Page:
1. In this appeal, the Union of India as representing the Eastern Railway, is the first appellant, and the appeal is against an order of Banerjee J., dated 21st January, 1964, made in an application by one Santi Kumar Banerjee, against the Union of India representing the Eastern Raihvay, and others. The facts in the application are briefly as follows: The petitioner states that he was previously in the employment of the Bengal and Assam Railway and thereafter became employed by the Eastern Railway. On 20th March, 1937 he was promoted to the rank of Ticket Collector and was at the material time holding the post of a confirmed Ticket Collector in the Eastern Railway. It is stated that since 1950 and from time to time, the Railway Board sanctioned the creation of a few upgraded posts of Ticket Collector on the scale of Rupees 200-300 and simultaneously there was a similar sanction for the creation of certain upgraded posts of Travelling Ticket Examiners, which according to the petitioner, was a separate cadre of appointment.
It is then stated that by a decision of the Railway Board the upgraded posts of Ticket Collectors were to be filled by promotion exclusively from Ticket Collectors of the ex B. A. Railway who were confirmed against pro-partition vacancies with dales of confirmation prior to 15-8-47. Similarly it was decided that the upgraded post of Travelling Ticket Examiners would be filled by ex B. A. Railway Travelling Ticket Examiners confirmed against preparation vacancies, who were confirmed prior to 15-8-47. It is claimed that the petitioner had at the material time the requisite qualification as an ex B. A. Railway Ticket Collector confirmed prior to 15-8-47. The first grievance made in the petition is that the Eastern Railway wrongfully amalgamated the two different cadres of Ticket Collectors and Travelling Ticket Examiners, in the matter of selection to the upgraded post of Ticket Collectors and also called persons totally in-eligible for he purpose of such selection, to be candidates for promotion to the Post of the upgraded Ticket Collectors.
What happened was that 32 posts were to be filled up and 137 candidates were called up for selection, including 9 candidates who. it is said, are wholly ineligible under the rules, but were called simply on the ground that they belonged to the scheduled caste. Thereafter, an examination was held, both written and viva voce. The complaint is that this examination was not held in accordance with the rules. There is, therefore, two broad points. One is the illegal amalgamation of the two cadres and the other is the holding of the examination or tesl by the Selection Board contrary to the rules The learned Judge in the court below has dealt with both the points. With regard to the first point, he has held against the petitioner and in his appeal before us the petitioner has not questioned the decision. On the second point, the learned Judge in the court below has held in favour of the petitioner and has come to the conclusion that the examination or test was not properly held The petitioner has ried to support this finding before us. Before deciding this point, we must first of all, refer to the rules concerning the holding of the examination or test. Incidentally it may be mentioned that a point has been taken by the appellant that these rules are not sta-tutory rules. If, of course, these are merely departmental rules without statutory force, we cannot rely on them for the purpose of a writ application. Therefore, not only the relevant rules will have to be considered, but also the point as to whether they have statutory force. I shall now proceed to enumerate the relevant rules.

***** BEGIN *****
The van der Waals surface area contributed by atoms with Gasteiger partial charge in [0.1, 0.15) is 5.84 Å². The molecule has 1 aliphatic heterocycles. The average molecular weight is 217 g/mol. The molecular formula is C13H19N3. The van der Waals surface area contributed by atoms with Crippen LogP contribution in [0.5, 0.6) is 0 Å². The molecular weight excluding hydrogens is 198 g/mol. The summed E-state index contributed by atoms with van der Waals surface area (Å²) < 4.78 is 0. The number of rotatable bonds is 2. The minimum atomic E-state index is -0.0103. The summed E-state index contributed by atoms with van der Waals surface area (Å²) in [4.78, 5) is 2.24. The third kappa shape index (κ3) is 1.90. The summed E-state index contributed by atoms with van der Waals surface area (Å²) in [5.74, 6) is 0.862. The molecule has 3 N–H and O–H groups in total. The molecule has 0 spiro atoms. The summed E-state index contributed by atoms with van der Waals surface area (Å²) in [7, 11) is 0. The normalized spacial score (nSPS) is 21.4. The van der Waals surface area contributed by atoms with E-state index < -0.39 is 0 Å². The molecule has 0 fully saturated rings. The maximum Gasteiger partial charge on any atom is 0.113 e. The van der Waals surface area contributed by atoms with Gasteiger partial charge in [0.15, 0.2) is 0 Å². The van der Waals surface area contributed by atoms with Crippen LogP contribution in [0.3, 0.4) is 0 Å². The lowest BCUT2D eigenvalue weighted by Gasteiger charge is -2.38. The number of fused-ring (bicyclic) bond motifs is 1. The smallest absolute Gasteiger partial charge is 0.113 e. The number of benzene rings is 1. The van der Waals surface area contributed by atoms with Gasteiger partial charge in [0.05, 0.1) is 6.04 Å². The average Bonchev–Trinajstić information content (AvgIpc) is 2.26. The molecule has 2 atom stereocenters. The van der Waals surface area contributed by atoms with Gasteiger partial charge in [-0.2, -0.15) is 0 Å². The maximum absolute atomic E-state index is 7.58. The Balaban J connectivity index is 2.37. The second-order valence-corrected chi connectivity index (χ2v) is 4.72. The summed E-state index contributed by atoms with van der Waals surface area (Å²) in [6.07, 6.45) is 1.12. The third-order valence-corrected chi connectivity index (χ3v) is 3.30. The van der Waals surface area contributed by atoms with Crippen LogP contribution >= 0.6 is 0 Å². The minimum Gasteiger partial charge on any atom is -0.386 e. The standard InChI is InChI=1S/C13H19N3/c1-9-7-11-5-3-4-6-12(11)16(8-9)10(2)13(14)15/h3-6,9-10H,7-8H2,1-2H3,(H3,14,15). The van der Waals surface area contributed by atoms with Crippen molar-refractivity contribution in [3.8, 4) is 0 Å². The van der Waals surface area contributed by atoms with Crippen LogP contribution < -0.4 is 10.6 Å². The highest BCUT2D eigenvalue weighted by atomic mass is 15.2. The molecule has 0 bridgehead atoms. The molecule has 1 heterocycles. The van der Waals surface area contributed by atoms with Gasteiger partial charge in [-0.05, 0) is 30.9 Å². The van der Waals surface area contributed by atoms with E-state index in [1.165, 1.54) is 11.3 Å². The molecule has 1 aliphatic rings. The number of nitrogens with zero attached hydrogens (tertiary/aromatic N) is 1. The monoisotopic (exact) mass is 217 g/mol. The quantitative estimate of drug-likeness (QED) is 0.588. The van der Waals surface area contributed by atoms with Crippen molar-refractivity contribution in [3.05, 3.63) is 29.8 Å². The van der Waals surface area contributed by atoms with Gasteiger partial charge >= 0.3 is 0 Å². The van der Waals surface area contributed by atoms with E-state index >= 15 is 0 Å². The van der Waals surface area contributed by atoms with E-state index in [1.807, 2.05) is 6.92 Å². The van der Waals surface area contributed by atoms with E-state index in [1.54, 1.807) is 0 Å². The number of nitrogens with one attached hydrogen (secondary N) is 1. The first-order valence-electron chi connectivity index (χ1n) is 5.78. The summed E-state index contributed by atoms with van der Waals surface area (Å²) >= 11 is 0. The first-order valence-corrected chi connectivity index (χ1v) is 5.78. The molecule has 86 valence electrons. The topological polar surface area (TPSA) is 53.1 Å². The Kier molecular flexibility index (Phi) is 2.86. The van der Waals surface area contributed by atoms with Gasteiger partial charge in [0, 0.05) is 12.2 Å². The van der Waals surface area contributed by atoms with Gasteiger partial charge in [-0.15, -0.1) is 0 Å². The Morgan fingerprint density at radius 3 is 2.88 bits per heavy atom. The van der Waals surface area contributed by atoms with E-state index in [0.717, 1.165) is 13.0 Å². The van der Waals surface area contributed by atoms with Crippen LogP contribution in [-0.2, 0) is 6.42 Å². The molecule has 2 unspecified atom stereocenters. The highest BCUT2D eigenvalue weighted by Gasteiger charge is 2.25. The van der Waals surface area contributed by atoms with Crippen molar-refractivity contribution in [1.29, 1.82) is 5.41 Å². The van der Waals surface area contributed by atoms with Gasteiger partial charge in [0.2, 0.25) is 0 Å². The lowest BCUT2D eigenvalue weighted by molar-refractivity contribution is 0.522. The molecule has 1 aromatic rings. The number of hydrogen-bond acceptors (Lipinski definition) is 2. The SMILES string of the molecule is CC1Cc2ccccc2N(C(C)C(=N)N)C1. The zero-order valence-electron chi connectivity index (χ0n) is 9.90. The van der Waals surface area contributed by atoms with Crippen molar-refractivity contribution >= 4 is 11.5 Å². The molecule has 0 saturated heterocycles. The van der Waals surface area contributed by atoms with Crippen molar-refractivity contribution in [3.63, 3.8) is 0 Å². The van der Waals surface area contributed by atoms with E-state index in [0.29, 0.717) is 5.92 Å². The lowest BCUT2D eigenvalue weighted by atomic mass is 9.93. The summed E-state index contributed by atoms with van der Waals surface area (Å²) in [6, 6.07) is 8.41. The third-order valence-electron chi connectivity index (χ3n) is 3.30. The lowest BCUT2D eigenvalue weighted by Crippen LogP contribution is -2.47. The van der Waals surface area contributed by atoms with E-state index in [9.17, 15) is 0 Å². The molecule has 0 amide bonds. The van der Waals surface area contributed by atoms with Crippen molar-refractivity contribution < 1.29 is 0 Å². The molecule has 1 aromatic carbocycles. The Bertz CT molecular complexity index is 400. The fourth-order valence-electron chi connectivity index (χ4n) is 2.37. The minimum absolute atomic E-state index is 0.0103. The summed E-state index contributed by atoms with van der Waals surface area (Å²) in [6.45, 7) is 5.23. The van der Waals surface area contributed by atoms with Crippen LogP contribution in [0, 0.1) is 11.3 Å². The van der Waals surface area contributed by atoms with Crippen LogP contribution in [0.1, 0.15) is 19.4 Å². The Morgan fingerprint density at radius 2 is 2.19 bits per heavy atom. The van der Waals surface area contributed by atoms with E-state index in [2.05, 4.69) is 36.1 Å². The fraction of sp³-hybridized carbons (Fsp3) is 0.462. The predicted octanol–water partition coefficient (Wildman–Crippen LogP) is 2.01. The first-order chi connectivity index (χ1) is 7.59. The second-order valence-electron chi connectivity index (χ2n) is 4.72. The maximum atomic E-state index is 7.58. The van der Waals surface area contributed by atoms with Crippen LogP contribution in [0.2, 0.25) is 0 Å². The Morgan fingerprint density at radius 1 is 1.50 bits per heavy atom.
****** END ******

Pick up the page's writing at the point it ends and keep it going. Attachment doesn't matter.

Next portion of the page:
2. Article 309 of he Constitution gives power to the President to make rules regulating the recruitment and the conditions of services of persons appointed to public service and posts in connection with the affairs of the Union. The Railways and All India Services are matters which are Union subjects under List I of the 7th schedule. The President can make such rules until Parliament enacts a statute in respect thereof, and the President may delegate his powers in that behalf to such persons as he may direct. Under the corres-ponding provisions of the Government of India Act 1935 namely Section 241(2), the Railway Establishment Code was first promulgated in 1940. It was reprinted in 1951 and revised in 1959. In 1960 was published the Indian Railway Establishment Manual which now incorporates portions of the Railway Establishment Code. Under rule 156 of the Code of 1951 (corresponding to Rule 157 of the Code of 1959) the Railway Board has been given full powers by the President to make rules of general application to non-gazetted railways servants under their control. It will be necessary to trace the relevant rules since the promulgation of the 1951 Code. In the 1951 Code, Rule 140 (Ch I) provides that the rules for the recruitment and training of non gazetted railway servants other than those mentioned therein, on Indian Rail-ways, excluding the Accounts department, are contained in Appendix II. The rules governing the promotion of subordinate staff is contained in Appendix II-A. Clause 4 of Appendix IIA is in the following terms: